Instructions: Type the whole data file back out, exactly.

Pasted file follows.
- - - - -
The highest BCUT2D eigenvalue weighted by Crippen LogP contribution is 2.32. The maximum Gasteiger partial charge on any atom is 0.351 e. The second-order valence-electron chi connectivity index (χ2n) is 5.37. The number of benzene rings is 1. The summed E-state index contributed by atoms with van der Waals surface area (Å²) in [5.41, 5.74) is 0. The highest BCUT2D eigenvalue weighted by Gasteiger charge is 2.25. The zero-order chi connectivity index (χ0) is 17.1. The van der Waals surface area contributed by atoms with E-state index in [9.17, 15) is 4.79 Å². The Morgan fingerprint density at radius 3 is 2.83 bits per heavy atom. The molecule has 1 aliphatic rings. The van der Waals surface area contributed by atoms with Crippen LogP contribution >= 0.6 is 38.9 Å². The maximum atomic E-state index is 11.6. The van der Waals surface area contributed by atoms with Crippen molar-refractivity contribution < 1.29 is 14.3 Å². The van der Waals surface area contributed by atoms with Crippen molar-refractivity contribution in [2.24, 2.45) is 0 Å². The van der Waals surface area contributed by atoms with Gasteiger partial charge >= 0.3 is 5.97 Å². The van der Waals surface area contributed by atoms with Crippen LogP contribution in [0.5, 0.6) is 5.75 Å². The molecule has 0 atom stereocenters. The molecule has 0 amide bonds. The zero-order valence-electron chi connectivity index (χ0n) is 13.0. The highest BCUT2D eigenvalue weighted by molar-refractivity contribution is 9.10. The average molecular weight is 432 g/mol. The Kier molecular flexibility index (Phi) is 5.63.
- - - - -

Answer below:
The highest BCUT2D eigenvalue weighted by Crippen LogP contribution is 2.32. The maximum Gasteiger partial charge on any atom is 0.351 e. The second-order valence-electron chi connectivity index (χ2n) is 5.37. The number of benzene rings is 1. The summed E-state index contributed by atoms with van der Waals surface area (Å²) in [5.41, 5.74) is 0. The highest BCUT2D eigenvalue weighted by Gasteiger charge is 2.25. The zero-order chi connectivity index (χ0) is 17.1. The van der Waals surface area contributed by atoms with E-state index in [9.17, 15) is 4.79 Å². The Morgan fingerprint density at radius 3 is 2.83 bits per heavy atom. The molecule has 1 aliphatic rings. The van der Waals surface area contributed by atoms with Crippen LogP contribution >= 0.6 is 38.9 Å². The maximum atomic E-state index is 11.6. The van der Waals surface area contributed by atoms with Crippen molar-refractivity contribution < 1.29 is 14.3 Å². The van der Waals surface area contributed by atoms with Crippen molar-refractivity contribution in [2.24, 2.45) is 0 Å². The van der Waals surface area contributed by atoms with Gasteiger partial charge >= 0.3 is 5.97 Å². The van der Waals surface area contributed by atoms with Crippen LogP contribution in [0.5, 0.6) is 5.75 Å². The molecule has 0 atom stereocenters. The molecule has 0 amide bonds. The zero-order valence-electron chi connectivity index (χ0n) is 13.0. The highest BCUT2D eigenvalue weighted by molar-refractivity contribution is 9.10. The average molecular weight is 432 g/mol. The Kier molecular flexibility index (Phi) is 5.63.